- European investment banks will cut staff costs by at least a fifth experts estimate
- Comes after UBS's decision last week to cut 10,000 jobs showed a spotlight on a sector
European investment banks will cut staff costs by at least a fifth and shed tens of thousands of jobs in the next few years, consultants and recruitment experts estimate, as much tighter regulation and a weak economy prompts them to rethink their business models.
UBS's decision last week to cut 10,000 jobs has shone a spotlight on a sector that, five years after the financial crisis, is still trying to come to grips with its notorious inefficiency.
"Many trading businesses have been built around revenue maximisation -- cost management disciplines have played second fiddle," says Adrian Harkin, partner at KPMG.
"If you look at what the banks have announced after the financial crisis, it adds up to broadly 10 per cent of their cost base. But market sentiment is that costs will need to come down by at least double that to regain competitiveness."
Stephane Rambosson, managing partner at executive advisory search company Veni Partners, estimates that European banks will cut tens of thousands more jobs in the next few years as they seek to improve lacklustre profit levels.
European banks are suffering from cyclical issues such as a weak economy, less trading activity, higher costs of funding and a low interest-rate environment that all add to the structural difficulties that come from tighter regulation and make certain business areas uneconomic for all but the largest operators.
After more broad-based cuts in the past few years, a number of banks have this year reverted to more decisive measures to wind down subscale businesses. UBS will give up almost all of fixed income trading, eventually bringing down its overall workforce by more than a third from pre-crisis levels.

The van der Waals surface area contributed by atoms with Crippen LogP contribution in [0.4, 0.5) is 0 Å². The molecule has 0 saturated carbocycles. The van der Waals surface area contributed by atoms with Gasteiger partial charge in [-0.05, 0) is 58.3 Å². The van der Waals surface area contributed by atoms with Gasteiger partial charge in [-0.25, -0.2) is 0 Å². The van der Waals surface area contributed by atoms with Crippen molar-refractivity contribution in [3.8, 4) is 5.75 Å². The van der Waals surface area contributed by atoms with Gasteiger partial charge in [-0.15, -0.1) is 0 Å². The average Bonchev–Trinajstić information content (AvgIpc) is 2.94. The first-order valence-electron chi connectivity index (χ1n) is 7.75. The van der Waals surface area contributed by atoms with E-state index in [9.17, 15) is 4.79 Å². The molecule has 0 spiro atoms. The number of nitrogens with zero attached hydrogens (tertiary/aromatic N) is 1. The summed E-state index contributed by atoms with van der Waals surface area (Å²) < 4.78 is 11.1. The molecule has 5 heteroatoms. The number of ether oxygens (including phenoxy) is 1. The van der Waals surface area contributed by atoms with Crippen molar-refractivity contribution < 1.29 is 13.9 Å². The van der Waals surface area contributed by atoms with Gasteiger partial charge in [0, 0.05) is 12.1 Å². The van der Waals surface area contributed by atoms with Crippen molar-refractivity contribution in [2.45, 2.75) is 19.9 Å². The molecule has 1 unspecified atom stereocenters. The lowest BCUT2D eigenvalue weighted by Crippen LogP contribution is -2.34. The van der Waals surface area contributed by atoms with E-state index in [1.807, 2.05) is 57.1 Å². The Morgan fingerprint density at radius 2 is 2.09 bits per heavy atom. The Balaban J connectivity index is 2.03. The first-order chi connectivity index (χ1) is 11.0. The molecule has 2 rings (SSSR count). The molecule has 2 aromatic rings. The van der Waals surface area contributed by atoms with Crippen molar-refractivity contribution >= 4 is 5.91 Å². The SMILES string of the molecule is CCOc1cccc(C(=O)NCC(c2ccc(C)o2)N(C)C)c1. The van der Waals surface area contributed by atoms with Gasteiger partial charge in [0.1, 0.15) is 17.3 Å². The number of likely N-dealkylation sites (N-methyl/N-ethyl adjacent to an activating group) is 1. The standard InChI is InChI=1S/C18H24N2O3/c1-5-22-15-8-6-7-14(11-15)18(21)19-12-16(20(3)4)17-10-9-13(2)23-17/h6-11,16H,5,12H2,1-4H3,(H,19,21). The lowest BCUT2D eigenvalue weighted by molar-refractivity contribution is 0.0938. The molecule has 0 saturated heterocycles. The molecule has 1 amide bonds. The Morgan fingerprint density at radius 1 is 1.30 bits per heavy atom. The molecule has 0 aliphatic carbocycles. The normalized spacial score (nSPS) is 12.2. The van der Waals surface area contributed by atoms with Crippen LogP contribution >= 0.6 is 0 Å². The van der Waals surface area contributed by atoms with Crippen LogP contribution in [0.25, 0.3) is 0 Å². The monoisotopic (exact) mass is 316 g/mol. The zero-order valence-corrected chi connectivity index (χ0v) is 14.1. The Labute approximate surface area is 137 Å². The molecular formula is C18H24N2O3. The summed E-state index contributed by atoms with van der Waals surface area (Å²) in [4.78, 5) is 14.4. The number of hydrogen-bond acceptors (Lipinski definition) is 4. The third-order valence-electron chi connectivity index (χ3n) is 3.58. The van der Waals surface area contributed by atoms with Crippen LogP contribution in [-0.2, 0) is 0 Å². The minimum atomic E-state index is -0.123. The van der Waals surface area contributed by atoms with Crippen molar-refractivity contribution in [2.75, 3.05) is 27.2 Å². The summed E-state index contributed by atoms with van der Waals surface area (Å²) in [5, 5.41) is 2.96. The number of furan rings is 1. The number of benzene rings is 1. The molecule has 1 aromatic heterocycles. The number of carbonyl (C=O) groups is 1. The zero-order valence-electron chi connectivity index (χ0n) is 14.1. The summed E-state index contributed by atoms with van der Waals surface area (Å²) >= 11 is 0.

Another example is Japanese bank Nomura, which will cut several hundred jobs in its European cash equities and investment banking operations as part of a $1bn cost-cutting drive.
And the UK's Royal Bank of Scotland this year announced 3,500 job cuts as it shut down or sold its brokerage, cash equities and equity capital markets businesses and concentrated on areas such as fixed income and risk management instead.
City careers lose their glitter
A sharp drop in jobs in the financial services sector has prompted both graduates and investment bankers to re-engineer their careers, write Daniel Schäfer and Jennifer Thompson .
With the Centre for Economics and Business Research forecasting that more than 30,000 such jobs will go in the City of London this year, university graduates are starting to lose interest in what used to be seen as a glitzy path to riches.
"Interest in traditional investment banking roles has levelled off at Cambridge," said Gordon Chesterman, director of Cambridge University Careers Service. Although undergraduates looked at factors such as work-life balance, he said that job security also played a role.
Job opportunities in the UK's financial services sector are down by almost a quarter in the months from July to September compared to the previous year, according to eFinancialCareers, a global job network. In continental Europe, the number of finance jobs fell by 28 per cent.